Missing children and burial information

Learn how the Government of Canada is responding to the Truth and Reconciliation Commission's Calls to Action 71 to 76.

Based on data provided March 2022.

71. We call upon all chief coroners and provincial vital statistics agencies that have not provided to the Truth and Reconciliation Commission of Canada their records on the deaths of Aboriginal children in the care of residential school authorities to make these documents available to the National Centre for Truth and Reconciliation.

What's happening?

The chief coroners and provincial vital statistics agencies are responsible for the response to Call to Action 71.

72. We call upon the federal government to allocate sufficient resources to the National Centre for Truth and Reconciliation to allow it to develop and maintain the National Residential School Student Death Register established by the Truth and Reconciliation Commission of Canada.

What's happening?

The Truth and Reconciliation Commission's "Missing Children and Unmarked Burials Project" was an effort to record and analyze the deaths at the schools and the presence and condition of student cemeteries. The important work advanced by the Truth and Reconciliation Commission was a beginning, and the Commission acknowledged that significant work still needed to be done, leading to the development of the Calls to Action regarding Missing Children and Burial Information.

In 2018, in response to Call to Action 78, the Government of Canada provided $10 million to support the important work of the National Centre for Truth and Reconciliation, as announced by the Prime Minister in December 2016. In 2017 and 2018, Crown-Indigenous Relations and Northern Affairs Canada partnered with the National Centre for Truth and Reconciliation by investing $500,000 to support the development of the National Residential Student Death Register, a national database holding information on the children who died or went missing while attending residential schools. The investment supported:

  • the preparation of data for analysis and research previously collected by the Truth and Reconciliation Commission of Canada’s Missing Children and Unmarked Burials Project
  • community-level Survivor-centered engagement on access and privacy considerations
  • a documentary research project to inform next steps in the development of the database

In 2019, the Government of Canada announced an investment of $33.8 million over 3 years for the implementation of Calls to Action 72 to 76. This includes $2.6 million over 2 years for the continued collaboration with the National Centre for Truth and Reconciliation by further developing and maintaining the National Residential School Student Death Register.

Recent progress

The implementation of Call to Action 72 is led by CIRNAC in partnership with the National Centre for Truth and Reconciliation (NCTR). CIRNAC has supported the NCTR in continuing to review the documents in their collection that may provide important information to be included in the National Residential School Student Death Register. The NCTR has produced a Memorial Register from information obtained while establishing the National Residential School Student Death Register.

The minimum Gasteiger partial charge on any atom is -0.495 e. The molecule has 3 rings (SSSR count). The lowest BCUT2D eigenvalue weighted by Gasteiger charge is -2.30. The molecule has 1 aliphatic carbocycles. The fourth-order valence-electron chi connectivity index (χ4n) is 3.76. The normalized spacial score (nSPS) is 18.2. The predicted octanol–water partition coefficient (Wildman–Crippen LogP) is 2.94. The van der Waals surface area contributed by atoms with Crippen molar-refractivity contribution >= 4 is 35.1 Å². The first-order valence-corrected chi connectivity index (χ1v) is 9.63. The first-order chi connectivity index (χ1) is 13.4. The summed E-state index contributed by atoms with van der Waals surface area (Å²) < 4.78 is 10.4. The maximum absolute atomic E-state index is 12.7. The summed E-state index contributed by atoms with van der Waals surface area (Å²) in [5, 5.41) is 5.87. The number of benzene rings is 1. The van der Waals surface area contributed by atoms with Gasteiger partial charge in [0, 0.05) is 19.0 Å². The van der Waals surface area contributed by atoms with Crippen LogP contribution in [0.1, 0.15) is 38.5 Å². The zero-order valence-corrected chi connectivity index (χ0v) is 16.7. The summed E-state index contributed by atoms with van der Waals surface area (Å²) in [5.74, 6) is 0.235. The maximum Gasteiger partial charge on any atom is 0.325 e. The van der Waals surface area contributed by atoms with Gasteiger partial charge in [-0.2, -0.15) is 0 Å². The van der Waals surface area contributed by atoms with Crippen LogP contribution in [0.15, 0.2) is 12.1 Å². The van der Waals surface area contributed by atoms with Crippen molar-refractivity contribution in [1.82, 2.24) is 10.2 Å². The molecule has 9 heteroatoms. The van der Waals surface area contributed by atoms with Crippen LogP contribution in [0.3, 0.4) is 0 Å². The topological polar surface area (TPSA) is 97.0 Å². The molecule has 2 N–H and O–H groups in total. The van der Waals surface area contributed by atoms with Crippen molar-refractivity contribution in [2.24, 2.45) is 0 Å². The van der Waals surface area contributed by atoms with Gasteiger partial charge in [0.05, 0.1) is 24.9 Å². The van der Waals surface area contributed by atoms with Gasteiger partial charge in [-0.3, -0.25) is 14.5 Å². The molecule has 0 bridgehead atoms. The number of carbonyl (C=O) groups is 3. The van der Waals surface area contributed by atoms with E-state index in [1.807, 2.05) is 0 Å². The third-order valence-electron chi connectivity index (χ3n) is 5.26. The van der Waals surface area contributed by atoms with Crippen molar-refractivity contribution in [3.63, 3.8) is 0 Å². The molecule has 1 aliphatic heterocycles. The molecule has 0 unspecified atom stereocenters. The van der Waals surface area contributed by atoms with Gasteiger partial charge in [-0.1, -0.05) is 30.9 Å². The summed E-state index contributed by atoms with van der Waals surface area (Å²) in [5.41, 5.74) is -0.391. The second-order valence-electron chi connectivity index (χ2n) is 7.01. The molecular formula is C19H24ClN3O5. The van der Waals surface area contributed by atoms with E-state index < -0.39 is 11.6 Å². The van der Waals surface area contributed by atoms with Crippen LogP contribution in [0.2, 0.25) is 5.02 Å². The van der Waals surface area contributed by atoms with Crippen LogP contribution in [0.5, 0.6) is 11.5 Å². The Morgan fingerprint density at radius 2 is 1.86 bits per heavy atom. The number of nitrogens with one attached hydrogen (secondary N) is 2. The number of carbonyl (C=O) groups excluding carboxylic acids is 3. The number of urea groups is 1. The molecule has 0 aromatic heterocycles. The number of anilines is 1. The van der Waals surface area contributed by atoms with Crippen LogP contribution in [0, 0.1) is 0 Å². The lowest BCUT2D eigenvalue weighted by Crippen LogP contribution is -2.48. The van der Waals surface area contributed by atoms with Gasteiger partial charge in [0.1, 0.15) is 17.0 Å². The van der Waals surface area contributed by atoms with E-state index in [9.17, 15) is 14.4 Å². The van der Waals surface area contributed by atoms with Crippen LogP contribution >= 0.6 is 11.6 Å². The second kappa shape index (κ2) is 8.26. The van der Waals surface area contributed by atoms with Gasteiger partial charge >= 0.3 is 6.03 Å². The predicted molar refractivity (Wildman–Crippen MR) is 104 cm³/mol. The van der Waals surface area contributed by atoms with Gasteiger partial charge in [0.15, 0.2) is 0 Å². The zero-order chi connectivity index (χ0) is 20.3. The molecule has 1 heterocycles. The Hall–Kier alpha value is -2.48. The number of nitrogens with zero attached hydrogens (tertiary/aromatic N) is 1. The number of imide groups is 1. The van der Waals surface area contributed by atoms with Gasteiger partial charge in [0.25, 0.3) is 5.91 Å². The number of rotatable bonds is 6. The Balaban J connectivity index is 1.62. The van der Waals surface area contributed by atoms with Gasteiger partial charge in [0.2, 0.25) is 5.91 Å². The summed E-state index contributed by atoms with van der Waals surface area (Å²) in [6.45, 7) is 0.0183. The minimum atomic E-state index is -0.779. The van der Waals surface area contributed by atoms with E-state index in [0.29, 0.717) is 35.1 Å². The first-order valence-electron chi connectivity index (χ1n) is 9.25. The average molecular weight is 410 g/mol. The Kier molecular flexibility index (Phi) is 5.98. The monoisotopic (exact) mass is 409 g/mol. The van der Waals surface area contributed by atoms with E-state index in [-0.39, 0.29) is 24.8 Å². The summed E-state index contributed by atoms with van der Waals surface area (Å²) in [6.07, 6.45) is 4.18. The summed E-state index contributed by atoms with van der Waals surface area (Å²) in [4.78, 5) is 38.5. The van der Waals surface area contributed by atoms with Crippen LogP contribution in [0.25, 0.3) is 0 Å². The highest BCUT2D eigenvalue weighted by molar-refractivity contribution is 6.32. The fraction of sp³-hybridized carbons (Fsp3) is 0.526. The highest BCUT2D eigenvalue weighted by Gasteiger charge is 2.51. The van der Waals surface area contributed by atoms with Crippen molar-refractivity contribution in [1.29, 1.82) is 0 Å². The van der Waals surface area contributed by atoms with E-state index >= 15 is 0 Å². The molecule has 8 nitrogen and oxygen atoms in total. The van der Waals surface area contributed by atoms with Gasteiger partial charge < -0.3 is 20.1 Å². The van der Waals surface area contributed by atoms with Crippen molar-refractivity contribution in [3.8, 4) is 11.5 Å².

The Memorial Register was launched in September 2019. It is the publicly-facing, searchable and ever-greening online registry that currently contains the names of 4,130 names of children who died while in the care of a residential school listed under the Indian Residential School Settlement Agreement. The Memorial Register is hosted and maintained by the NCTR.

73. We call upon the federal government to work with churches, Aboriginal communities, and former residential school students to establish and maintain an online registry of residential school cemeteries, including, where possible, plot maps showing the location of deceased residential school children.

What's happening?

The National Centre for Truth and Reconciliation (NCTR) is a key partner in the implementation of the Call to Action 73 by engaging Survivors and Indigenous communities over the course of implementation and as the primary information repository for the online national registry of residential school cemeteries.

The Government of Canada is providing supports, tools, expertise and resources to communities leading initiatives on researching, locating, documenting and commemorating residential school cemeteries and other burial sites. Survivors, families and communities will decide what information they may wish to share with the Government of Canada, the NCTR and other partners to document cemeteries or burial sites that include their children.

Recent budget investments

In 2019, the Government of Canada announced an investment of $33.8 million over 3 years for the implementation of Calls to Action 72 to 76, which included funding for the development of an online National Residential School Cemetery Register.

Recent progress

In June to November 2020, Crown-Indigenous Relations and Northern Affairs Canada (CIRNAC) engaged with various partners internal and external to the Government of Canada in the development of an online National Residential School Cemetery Register. The collaboration with the NCTR includes additional funding to support the development and maintenance of this register.

The implementation of Call to Action 73 is led by CIRNAC in partnership with the NCTR.